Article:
Upcycle Easter with 5 Eco-Friendly Crafts
By Christina Katz
Upcycling refers to finding fresh uses for old things in ways that increase the value of the items. The victory is when you create instead of consume. Once you upcycle your Easter, your kids will not only learn an important lesson that will last a lifetime, but they will likely start begging for more opportunities to re-imagine everyday items that would otherwise be discarded.
So what are you waiting for? Here are five ideas to get you started.
“Welcome Spring” Banner With a scissors or pinking shears cut 18 banner-shaped triangles from leftover newspaper. Lay leftover garden twine, string, or thin ribbon across the length of a table. Then, starting at one end, fold the widest end of each triangle over the string and glue it with a glue stick. Write letters on each banner to spell “Welcome Spring,” leaving a banner blank in between words, and let the kids color in the letters. You’ll end up with a couple extra triangles on hand in case of errors. Hang your banner where it can be viewed prominently until summer arrives, then fold flat and put it away for next year.
Colorful Candleholders Collect recyclable wide-mouth jars of all shapes and sizes. Run your glass jars through the dishwasher, removing any labels and tags first. Then gather up whatever colorful leftover tissue paper you have and tear it into half-inch squares. Using Mod Podge or white glue that has been diluted to half strength with water, coat the jar with a thin layer of glue, then add a colorful layer of overlapping tissue pieces as you go. When the jar is covered, go over the tissue layer once more with a thin coat of glue. When completely dry, add a tea light to each lantern and arrange them on the mantle or in the center of your dining table.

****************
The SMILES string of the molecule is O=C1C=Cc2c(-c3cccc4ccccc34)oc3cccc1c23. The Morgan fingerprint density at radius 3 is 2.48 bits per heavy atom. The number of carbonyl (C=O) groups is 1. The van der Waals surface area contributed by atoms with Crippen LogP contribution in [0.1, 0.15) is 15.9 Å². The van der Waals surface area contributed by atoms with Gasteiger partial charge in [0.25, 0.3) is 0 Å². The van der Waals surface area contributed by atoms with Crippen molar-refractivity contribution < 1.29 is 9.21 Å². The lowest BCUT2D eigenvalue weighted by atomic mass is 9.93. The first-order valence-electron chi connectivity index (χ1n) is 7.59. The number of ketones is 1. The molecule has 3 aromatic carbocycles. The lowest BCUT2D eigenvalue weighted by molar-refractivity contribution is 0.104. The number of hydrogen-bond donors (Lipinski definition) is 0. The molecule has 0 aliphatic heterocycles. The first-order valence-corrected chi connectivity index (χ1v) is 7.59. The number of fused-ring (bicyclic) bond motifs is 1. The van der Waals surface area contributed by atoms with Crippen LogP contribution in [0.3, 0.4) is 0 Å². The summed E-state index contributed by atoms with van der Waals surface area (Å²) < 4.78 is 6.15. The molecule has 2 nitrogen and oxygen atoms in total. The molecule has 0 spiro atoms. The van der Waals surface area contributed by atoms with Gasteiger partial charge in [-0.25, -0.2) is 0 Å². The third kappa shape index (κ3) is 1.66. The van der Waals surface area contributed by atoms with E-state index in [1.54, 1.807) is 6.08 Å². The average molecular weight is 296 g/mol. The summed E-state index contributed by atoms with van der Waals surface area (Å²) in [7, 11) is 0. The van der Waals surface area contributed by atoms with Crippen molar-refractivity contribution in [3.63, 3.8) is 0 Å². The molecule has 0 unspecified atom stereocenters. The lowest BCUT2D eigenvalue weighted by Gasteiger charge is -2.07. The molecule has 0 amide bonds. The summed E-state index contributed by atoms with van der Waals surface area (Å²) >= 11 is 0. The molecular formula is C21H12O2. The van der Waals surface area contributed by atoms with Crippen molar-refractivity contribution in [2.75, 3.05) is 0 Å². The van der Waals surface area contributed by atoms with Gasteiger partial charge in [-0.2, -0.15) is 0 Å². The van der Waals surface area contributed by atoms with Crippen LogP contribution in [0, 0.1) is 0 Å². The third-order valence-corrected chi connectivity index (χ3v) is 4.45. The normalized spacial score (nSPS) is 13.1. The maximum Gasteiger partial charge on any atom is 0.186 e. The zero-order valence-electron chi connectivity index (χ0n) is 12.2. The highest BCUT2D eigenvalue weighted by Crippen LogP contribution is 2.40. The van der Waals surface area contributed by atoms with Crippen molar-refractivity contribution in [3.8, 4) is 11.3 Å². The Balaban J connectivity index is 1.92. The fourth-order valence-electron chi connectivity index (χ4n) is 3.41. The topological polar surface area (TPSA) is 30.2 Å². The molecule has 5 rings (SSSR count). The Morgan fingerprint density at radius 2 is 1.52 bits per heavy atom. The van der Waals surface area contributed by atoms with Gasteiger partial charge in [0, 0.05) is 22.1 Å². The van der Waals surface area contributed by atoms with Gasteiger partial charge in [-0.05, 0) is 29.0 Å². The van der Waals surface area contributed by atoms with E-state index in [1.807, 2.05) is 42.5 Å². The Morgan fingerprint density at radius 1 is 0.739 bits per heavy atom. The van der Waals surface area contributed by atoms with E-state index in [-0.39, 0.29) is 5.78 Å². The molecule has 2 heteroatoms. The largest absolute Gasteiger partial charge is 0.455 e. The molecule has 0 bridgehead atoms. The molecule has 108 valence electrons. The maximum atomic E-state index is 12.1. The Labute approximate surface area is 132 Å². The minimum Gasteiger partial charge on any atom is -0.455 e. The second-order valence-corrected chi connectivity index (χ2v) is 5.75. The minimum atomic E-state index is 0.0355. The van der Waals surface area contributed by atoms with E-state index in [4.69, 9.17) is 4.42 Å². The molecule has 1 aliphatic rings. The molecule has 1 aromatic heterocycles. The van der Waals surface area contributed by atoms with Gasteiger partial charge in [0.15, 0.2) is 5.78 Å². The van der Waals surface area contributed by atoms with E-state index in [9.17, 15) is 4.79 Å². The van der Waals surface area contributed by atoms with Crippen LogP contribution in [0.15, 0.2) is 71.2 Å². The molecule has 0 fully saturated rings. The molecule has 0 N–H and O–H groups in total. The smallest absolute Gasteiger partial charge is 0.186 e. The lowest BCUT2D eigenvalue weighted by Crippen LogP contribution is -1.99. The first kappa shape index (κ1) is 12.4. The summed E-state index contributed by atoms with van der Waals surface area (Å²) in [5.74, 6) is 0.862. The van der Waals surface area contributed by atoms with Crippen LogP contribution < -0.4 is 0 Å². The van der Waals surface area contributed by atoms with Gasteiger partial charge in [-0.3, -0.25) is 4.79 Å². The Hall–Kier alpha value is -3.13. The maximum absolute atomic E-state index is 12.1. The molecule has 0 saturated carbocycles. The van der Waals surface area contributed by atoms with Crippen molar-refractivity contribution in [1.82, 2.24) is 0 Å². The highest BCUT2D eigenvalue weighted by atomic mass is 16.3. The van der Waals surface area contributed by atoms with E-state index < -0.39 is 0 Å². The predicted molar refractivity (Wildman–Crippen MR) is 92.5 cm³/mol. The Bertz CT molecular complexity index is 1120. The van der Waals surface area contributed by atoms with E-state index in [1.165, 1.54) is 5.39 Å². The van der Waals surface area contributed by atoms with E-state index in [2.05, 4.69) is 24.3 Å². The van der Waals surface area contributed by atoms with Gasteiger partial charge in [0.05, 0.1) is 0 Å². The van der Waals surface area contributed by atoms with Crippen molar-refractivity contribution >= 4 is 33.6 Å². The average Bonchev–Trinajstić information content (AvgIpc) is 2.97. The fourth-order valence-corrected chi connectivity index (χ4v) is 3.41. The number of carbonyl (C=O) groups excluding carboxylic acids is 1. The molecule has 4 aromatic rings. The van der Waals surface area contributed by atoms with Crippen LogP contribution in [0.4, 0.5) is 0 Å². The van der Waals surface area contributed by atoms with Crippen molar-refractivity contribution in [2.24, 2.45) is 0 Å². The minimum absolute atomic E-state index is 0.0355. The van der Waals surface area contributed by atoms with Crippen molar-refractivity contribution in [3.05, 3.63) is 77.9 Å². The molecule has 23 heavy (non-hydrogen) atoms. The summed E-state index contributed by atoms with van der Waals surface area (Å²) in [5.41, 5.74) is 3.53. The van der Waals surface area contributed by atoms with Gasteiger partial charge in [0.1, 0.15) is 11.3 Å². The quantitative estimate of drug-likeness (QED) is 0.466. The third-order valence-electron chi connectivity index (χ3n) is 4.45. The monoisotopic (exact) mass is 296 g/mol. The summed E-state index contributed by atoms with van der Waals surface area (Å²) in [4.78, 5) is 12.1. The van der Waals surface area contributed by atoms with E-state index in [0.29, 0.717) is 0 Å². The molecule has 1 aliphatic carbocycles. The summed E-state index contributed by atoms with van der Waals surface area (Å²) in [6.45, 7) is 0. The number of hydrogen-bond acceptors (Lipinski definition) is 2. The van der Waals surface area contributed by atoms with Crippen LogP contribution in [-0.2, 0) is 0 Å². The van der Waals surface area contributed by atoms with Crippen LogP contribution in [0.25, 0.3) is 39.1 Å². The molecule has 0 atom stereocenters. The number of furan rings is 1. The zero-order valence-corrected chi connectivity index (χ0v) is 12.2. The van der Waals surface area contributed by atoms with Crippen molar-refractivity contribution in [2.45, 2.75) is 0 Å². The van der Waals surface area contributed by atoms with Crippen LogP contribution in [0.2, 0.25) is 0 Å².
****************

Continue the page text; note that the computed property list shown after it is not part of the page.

Bookish Eggs It’s time for some of those plastic Easter eggs that have been piling up over the years to get a literary makeover. When grubby hands or a spill damages one of your children’s favorite books, dry it by hanging it open, then cut out the clean pages. Cut each page into a strip that is just a bit wider than the length of the egg and long enough to go all the way around the middle. Paint just the middle of the egg with Mod Podge and roll the paper into a tube around the egg. Seal the tube with more Mod Podge tucked under the overlap and let dry while you move on to the next egg. Then come back around and make straight cuts a half-inch apart into the ends of the paper, cutting from each end of the egg. This way the pieces will smooth flat onto the tapered ends with more Mod Podge. Let dry and, voila, your children will remember their favorite books each year!
Tiny Toy Wreath This playful wreath is a perfect way to create a new home for tiny plastic toys. Start with a wire wreath shape and wrap it in a long strip of old fabric using a hot glue gun to secure fabric to frame. Have kids help with the selection and sorting of tiny toys, and designate one person in charge of gluing the toys to the wreath. Let dry, then hang. Create one shared family wreath or create a tiny-toy wreath for each child’s room.
Terrarium Garden Starters Why should the turtles have all the fun? Use an old fish tank or an old glass baking dish (from home or the local thrift store) lined with one inch of gravel and two inches of lightweight potting soil. Push sections of leftover cardboard egg cartons into the soil and fill with a little more soil. Plant seed starters for the flower or veggie garden in the egg “pots.” They can be pulled out after they sprout and replanted outdoors. Decorate your terrarium with cut patches of moss or grass from outdoors. Send children out to gather bark and sticks. Then let your child finish the look with rocks, shells, and old toys. Place your terrarium in bright but indirect light and keep well misted with water from a spray bottle until seeds sprout.
Author, journalist, and writing coach Christina Katz never gets tired of making a fresh start every spring in fun and creative ways.